Meanwhile, the tanks had discovered that sitting on one street corner was a German Tiger tank waiting for them to make their appearance. It was out of sight and protected by the houses, but one of the Sherman tanks mounting a big 17-pounder gun decided to have a shot anyway. It aimed its armour-piercing shell in the general direction of the tank. There was a great boom: the shell plunged through twelve houses and came out with a great crash, taking a large section of the last house with it. The Tiger, seeing this destruction, decided he did not like the neighbourhood so well and retreated.

At the southern end of the bridge were stationed four self-propelled German guns guarding the streets leading to the bridge area. There was nothing to do but rush them. So the tanks lined up four abreast around the corner of the wide main street leading to the bridge and, at a signal, all roared into the street firing their mortars, their heavy guns and even machine guns. The assault was so sudden and heavy that three of the self-propelled guns were knocked out before they could bring fire to bear. The fourth gun ran to safety. Between the two—the American airborne troops and the British tankmen—the south end of the bridge was seized. At first only tanks could get across the bridge because a half-dozen fanatical Germans remained high in the girders of the bridge sniping. These were soon cleaned up. Today the Nijmegen bridge is in our hands intact—a monument to the gallantry of the Americans who crossed the river and the British and airborne troops who stormed it from the south.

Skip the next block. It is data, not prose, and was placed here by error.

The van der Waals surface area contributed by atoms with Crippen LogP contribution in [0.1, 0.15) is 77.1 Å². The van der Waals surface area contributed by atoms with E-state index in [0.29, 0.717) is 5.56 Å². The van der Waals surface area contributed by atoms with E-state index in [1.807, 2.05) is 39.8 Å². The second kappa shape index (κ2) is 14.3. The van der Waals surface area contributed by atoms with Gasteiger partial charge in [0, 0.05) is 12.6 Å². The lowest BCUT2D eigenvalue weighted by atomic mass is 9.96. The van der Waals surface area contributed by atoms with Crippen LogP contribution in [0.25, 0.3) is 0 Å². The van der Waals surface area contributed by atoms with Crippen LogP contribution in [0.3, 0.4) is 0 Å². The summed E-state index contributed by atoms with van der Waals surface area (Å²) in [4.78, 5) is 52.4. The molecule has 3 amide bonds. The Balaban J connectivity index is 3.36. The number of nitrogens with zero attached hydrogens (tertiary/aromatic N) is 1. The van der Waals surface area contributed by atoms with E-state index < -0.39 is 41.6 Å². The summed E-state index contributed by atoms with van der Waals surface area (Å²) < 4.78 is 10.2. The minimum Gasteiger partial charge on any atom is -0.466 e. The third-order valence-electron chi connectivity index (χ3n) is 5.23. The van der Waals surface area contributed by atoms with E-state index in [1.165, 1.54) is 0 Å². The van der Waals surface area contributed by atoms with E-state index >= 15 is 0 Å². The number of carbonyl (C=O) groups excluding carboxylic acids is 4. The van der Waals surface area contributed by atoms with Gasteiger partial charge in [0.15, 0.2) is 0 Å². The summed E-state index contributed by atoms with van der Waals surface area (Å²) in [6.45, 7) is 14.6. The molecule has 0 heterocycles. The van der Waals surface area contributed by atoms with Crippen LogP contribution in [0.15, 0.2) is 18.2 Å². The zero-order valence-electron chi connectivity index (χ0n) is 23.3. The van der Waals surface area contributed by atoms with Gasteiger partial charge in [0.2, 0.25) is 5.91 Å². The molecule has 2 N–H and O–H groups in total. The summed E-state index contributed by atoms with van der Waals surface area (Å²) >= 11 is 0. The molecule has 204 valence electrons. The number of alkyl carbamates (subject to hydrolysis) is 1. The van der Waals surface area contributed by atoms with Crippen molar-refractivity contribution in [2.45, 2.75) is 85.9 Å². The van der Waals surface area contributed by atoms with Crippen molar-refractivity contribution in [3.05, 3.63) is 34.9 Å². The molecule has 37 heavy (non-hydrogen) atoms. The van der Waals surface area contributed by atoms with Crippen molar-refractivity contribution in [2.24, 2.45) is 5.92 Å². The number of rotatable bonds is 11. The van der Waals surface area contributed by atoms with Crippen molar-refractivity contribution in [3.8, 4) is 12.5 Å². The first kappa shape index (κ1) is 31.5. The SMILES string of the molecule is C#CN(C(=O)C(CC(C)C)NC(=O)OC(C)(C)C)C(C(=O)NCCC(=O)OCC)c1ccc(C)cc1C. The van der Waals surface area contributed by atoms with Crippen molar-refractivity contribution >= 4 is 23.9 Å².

March 16, 2021

1945. Edward R. Murrow's Account of Buchenwald

"If I have offended you by this rather mild account of Buchenwald, I am not in the least sorry."

Edward R. Murrow

CBS News

April 15, 1945

Permit me to tell you what you would have seen and heard had you had been with me on Thursday. It will not be pleasant listening. If you are at lunch, or if you have no appetite to hear what Germans have done, now is a good time to switch off the radio.